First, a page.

by Gina Luck
As time marches on, and most gardeners are mad as March hares, and the last frost date is still up to six weeks away, it may look as if March would be a slow time in the garden. But looks can be deceiving here in zone 7.
True, our tomato seedlings, tucked away on cozy southern exposure windowsills, will not be ready for the garden until May. But our peas are standing by to be pre-sprouted to plant on St. Patrick’s Day, our beet, carrot, and radish seeds are ready for direct sowing, and the lettuce and greens we started indoors in February are just about ready to go outside. Though the official start of Spring is still several days away, there’s plenty of to-doing to be done!
If you haven’t done much in the way of planting prep work, it’s not too late to start. Mid-March is the time to begin hardening off your romaine, spinach, and kale seedlings. Hardening off your seedlings involves exposing your sprouts to the outdoors for increasing periods each day to get them acclimated to life outdoors. After 10 – 12 days of exposure, you can plant these seedlings, but you will need to keep an eye on the weather. While these early birds are cold-hardy, frost is possible until mid-April. Your lettuces will need to be covered when nighttime temps are predicted to be 38 degrees Fahrenheit or lower. Be sure to have your protective covers ready before your plant. This will help you avoid tearing the shed apart in the dark to find them if the temperature takes a sudden dip.
Speaking of the shed, how you keep your tools is more important than where. Whether you’ve got a Pinterest-worthy glamour shed or a 5-gallon bucket by your back door, the care is the same. March is an excellent time for maintaining and repairing your tools. To begin, simply lay out all your tools for a quick inventory check. Three fan-tailed rakes? Two edgers? Consider donating what you do not need to Habitat for Humanity. Once you have weeded out (see what I did there?) the tools you no longer need, it’s time to spruce up those you will be using. Sharpen blades, oil hinges, and sand and seal all rough handles. Be sure to keep all small, freshly sharpened hand tools in a bucket of sand mixed with oil to protect from rust. For more basic how-to tool care tips, check out this resource: https://www.gardendesign.com/how-to/tool-care.html.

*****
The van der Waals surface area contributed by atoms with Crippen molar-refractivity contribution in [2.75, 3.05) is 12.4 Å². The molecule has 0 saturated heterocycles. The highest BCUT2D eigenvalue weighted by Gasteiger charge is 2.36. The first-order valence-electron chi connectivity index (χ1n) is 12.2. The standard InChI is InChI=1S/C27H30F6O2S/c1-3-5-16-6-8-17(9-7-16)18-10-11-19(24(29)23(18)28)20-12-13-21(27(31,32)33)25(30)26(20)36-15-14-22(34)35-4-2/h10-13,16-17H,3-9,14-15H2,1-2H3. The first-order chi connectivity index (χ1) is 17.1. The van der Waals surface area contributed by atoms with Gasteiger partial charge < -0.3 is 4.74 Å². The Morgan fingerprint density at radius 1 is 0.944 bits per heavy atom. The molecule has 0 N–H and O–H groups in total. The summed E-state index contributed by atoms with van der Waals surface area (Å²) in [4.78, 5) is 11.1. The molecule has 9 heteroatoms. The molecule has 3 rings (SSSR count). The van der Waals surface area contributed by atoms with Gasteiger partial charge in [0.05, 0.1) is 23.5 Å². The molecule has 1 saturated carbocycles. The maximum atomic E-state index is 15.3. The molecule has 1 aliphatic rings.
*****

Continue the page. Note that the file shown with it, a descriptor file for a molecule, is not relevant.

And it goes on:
Now that our tools are tidy, it’s time to “make our beds” Of course, you must first have garden beds before you can prep them – check out this article for a thorough guide to building your own beds from scratch: https://www.homedepot.com/c/ah/how-to-build-raised-garden-beds/9ba683603be9fa5395fab90b41bb0da. Top dress your beds with a quarter-inch of well-rotted compost or a good layer of leaf litter, then apply two to three inches of mulch. Grab a freshly sharpened shovel, straighten up your bedding edges, and you’ll be ready to roll.
Finally, use this time to check your trees for winter storm damage. Gather up all loose twigs and branches and cut them into sections that will fit into your firepit or fireplace. Two cinderblocks and two 2x4s can be used to make an effortless wood and kindling holder if needed.
Growing a portion of your own fruits and veggies is the way to go for so many reasons. Vegetable gardens not only help reduce your carbon footprint by saving you trips to the store but also guarantee a fresh, organically grown selection of foods for most of the year. But even if you are not planting any veggies (which I highly encourage you to reconsider), March is still an ideal time to get ready for the growing season ahead. Last but certainly not least, make time for some self-care. A day in the garden will have you doing just as many squats and deadlifts as any Small Group Personal Training or Group Fitness class – be sure to schedule a long-overdue massage or unwind at home to recover. Happy planting!